Militants, solons join march vs Marcoses
Militant groups and lawmakers, bypassed Cabinet nominees and martial law victims will march on Monday to Libingan ng mga Bayani in Taguig City, not so much to mark the 100th birth anniversary of the late dictator Ferdinand Marcos as to demand the return of his ill-gotten wealth and oppose any immunity agreement between the Marcoses and the Duterte administration.
Bonifacio Ilagan, lead convener of the Campaign Against the Return of the Marcoses to Malacañang (Carmma), said President Duterte had “significantly sped up” the Marcos family’s political rehabilitation and “opened the doors wide open for the resurrection of the Marcosian ideology.”
“Clearly, Mr. Duterte is fascinated with [Marcos’] style of governance, which is anchored on right-wing populism and absolute reliance on a strongman—dictator even,” Ilagan told the Inquirer.
Malacañang earlier declared Sept. 11 a holiday in the Marcos stronghold of Ilocos Norte, citing his legacy as a “World War II veteran, distinguished legislator and former President.”
“Duterte is reinforcing blind regionalism and blind loyalty which has long been a curse on our culture,” Ilagan said. “Now it is a holiday in Ilocos Norte. Then it will be a holiday for the whole Philippines.”
He said recent efforts to cleanse the Marcoses’ national image were motivated by reported plans of former Sen. Bongbong Marcos to run for President in 2022, and Ilocos Norte Gov. Imee Marcos, for the Senate in 2019.
Carmma will be joined on Monday by Samahan ng Ex-Detainees Laban sa Detensyon at Aresto (Selda), leftist lawmakers from the Makabayan bloc, former Sen. Rene Saguisag, and former Cabinet secretaries Judy Taguiwalo and Rafael Mariano.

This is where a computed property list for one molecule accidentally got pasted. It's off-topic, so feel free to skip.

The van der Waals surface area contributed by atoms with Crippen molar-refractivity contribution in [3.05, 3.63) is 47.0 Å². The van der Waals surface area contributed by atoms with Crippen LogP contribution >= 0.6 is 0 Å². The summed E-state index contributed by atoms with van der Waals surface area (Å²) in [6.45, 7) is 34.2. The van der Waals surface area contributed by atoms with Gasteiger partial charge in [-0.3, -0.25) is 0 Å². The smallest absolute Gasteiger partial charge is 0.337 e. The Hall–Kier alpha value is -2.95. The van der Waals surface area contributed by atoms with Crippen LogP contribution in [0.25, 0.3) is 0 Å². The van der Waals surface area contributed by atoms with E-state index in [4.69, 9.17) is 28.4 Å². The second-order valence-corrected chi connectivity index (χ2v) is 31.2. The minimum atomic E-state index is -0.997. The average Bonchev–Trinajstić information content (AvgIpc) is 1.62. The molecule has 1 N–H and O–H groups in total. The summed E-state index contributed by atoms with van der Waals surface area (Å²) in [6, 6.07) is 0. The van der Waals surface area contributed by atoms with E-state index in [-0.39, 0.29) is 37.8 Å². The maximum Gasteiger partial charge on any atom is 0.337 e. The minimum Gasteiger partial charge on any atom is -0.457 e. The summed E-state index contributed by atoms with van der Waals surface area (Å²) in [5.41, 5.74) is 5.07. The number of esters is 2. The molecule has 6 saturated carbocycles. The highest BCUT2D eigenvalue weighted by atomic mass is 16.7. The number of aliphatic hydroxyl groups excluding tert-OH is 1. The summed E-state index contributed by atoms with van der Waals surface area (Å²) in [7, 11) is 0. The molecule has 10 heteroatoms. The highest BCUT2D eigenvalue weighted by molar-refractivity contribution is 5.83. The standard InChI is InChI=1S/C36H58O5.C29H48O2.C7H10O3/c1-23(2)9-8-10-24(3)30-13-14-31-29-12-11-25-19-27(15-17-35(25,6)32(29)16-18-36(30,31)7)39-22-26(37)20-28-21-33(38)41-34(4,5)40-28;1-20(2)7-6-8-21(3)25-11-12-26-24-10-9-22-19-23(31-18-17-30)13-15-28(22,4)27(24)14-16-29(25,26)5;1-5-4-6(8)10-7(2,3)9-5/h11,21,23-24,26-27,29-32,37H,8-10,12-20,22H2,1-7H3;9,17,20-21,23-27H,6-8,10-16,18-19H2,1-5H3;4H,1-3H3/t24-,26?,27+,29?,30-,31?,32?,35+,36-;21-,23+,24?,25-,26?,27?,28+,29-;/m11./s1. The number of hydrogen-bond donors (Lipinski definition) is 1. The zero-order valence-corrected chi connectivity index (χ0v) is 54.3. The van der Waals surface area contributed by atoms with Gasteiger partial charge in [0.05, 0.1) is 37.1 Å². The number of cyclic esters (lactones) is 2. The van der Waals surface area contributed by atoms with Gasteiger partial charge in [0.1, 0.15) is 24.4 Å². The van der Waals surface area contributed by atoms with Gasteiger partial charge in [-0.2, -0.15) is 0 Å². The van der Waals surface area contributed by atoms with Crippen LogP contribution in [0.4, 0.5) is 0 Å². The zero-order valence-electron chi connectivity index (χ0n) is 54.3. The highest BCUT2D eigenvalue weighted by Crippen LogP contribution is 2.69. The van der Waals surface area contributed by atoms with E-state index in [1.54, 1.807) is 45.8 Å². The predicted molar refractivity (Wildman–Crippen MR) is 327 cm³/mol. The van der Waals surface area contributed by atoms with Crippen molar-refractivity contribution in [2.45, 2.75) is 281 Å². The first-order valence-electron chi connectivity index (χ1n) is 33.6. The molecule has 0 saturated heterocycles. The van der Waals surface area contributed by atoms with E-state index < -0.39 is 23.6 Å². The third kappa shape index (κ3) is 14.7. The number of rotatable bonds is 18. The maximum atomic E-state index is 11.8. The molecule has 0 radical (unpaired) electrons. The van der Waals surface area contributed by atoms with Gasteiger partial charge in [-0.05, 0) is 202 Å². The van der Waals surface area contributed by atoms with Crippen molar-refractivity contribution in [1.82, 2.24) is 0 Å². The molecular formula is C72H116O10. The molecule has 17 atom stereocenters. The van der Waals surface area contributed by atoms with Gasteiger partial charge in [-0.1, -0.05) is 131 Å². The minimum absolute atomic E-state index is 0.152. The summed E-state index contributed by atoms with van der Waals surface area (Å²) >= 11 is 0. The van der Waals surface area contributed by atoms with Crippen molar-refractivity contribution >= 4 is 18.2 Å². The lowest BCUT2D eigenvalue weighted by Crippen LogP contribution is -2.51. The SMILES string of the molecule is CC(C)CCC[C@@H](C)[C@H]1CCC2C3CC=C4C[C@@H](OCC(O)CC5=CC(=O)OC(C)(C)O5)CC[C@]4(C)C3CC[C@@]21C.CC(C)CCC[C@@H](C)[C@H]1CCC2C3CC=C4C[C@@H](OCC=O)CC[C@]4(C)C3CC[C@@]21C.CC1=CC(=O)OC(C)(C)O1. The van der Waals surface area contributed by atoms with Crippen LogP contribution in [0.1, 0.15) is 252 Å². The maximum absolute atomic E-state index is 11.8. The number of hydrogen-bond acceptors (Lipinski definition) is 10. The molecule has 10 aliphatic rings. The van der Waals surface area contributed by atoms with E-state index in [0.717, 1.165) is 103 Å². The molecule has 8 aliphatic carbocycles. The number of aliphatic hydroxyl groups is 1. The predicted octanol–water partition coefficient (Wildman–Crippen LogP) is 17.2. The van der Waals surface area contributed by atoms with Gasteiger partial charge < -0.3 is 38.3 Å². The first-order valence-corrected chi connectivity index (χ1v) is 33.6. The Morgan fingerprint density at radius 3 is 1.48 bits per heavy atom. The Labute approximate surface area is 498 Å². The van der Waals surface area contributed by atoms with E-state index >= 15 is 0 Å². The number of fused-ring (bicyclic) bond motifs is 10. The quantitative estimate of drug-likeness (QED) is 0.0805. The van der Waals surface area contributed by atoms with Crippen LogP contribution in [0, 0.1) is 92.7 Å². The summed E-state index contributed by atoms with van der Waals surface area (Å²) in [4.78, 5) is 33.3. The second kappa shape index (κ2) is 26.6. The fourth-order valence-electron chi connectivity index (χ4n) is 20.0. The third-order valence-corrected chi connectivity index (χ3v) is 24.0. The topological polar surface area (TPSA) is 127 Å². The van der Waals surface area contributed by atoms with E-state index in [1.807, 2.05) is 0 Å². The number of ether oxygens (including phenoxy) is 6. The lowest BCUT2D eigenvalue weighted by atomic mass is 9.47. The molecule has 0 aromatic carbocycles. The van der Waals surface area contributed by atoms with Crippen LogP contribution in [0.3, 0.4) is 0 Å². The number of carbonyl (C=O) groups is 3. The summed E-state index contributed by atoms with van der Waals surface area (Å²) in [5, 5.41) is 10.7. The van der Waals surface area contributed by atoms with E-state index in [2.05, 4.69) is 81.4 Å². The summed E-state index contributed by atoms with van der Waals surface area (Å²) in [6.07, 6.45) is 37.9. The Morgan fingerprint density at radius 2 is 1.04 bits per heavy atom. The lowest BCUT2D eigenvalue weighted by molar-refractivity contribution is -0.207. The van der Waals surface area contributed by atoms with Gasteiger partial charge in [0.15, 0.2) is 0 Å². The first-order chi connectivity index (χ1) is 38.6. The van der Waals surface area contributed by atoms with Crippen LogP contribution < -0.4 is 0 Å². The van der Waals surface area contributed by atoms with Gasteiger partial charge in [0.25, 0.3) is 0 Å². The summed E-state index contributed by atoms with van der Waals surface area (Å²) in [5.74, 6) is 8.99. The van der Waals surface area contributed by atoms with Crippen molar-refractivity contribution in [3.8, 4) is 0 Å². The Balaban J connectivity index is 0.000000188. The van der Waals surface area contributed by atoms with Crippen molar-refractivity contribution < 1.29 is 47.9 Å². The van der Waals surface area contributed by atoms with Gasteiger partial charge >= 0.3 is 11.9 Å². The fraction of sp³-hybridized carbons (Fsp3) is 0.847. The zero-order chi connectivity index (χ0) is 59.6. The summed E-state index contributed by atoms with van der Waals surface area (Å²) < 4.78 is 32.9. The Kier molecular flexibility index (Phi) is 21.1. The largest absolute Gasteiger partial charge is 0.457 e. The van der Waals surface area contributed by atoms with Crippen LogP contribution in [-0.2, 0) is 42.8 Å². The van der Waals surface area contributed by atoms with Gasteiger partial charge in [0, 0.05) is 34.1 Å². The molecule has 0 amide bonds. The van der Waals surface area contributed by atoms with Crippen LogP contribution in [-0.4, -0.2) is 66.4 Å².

Carmma and Selda will be holding a protest program at the military-run cemetery, simultaneous with the Marcoses’ family-organized commemoration.
National minorities from Mindanao, Southern Tagalog, Central Luzon, the Cordilleras, and Northern Luzon will join the protest march. The caravan will convene at 7:30 a.m. at Elliptical Road, Quezon City, before marching to the heroes’ cemetery.
The commemoration is neither open to the public nor to the media, with the family only sending out invites to serve as a gate pass to the otherwise public cemetery.
“As far as I can remember, it is only now that we will protest on the birthday of ‘Makoy,’” Ilagan told the Inquirer by phone. “Normally, we don’t even recognize it.”
The Presidential proclamation of the Sept. 11 as a holiday in Ilocos Norte, Mr. Duterte’s earlier admission that the Marcoses had donated to his Presidential campaign, his moves to allow a hero’s burial for the late dictator and his recent talks with the Marcos family to facilitate the return of suspected ill-gotten wealth possibly in exchange for their “immunity,” only show the President “is in cahoots with the plan of the Marcoses to come back into power,” Ilagan said.
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